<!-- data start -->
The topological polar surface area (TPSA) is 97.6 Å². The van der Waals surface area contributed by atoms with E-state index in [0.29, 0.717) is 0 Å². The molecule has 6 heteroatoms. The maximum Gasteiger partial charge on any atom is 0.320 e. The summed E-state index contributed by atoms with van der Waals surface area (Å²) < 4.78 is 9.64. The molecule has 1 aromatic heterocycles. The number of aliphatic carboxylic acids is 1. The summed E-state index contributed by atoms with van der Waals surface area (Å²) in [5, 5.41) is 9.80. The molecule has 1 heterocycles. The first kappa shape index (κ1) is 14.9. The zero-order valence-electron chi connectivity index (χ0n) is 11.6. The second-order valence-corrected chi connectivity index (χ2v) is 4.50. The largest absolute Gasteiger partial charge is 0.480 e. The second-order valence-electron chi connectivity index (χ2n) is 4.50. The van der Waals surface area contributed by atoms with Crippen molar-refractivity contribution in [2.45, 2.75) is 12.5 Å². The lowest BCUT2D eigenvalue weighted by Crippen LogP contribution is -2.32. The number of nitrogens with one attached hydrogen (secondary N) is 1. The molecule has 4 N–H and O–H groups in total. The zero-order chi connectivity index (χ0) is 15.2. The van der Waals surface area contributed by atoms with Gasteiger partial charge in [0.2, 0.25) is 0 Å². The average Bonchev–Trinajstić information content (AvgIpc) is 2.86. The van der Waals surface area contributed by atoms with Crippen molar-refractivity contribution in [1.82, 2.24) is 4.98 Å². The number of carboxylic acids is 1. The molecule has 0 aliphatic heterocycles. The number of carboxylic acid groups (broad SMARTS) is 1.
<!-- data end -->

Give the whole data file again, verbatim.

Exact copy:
The topological polar surface area (TPSA) is 97.6 Å². The van der Waals surface area contributed by atoms with E-state index in [0.29, 0.717) is 0 Å². The molecule has 6 heteroatoms. The maximum Gasteiger partial charge on any atom is 0.320 e. The summed E-state index contributed by atoms with van der Waals surface area (Å²) < 4.78 is 9.64. The molecule has 1 aromatic heterocycles. The number of aliphatic carboxylic acids is 1. The summed E-state index contributed by atoms with van der Waals surface area (Å²) in [5, 5.41) is 9.80. The molecule has 1 heterocycles. The first kappa shape index (κ1) is 14.9. The zero-order valence-electron chi connectivity index (χ0n) is 11.6. The second-order valence-corrected chi connectivity index (χ2v) is 4.50. The largest absolute Gasteiger partial charge is 0.480 e. The second-order valence-electron chi connectivity index (χ2n) is 4.50. The van der Waals surface area contributed by atoms with Crippen molar-refractivity contribution in [2.45, 2.75) is 12.5 Å². The lowest BCUT2D eigenvalue weighted by Crippen LogP contribution is -2.32. The number of nitrogens with one attached hydrogen (secondary N) is 1. The molecule has 4 N–H and O–H groups in total. The zero-order chi connectivity index (χ0) is 15.2. The van der Waals surface area contributed by atoms with Gasteiger partial charge in [0.2, 0.25) is 0 Å². The average Bonchev–Trinajstić information content (AvgIpc) is 2.86. The van der Waals surface area contributed by atoms with Crippen molar-refractivity contribution in [1.82, 2.24) is 4.98 Å². The number of carboxylic acids is 1. The molecule has 0 aliphatic heterocycles. The number of carboxylic acid groups (broad SMARTS) is 1.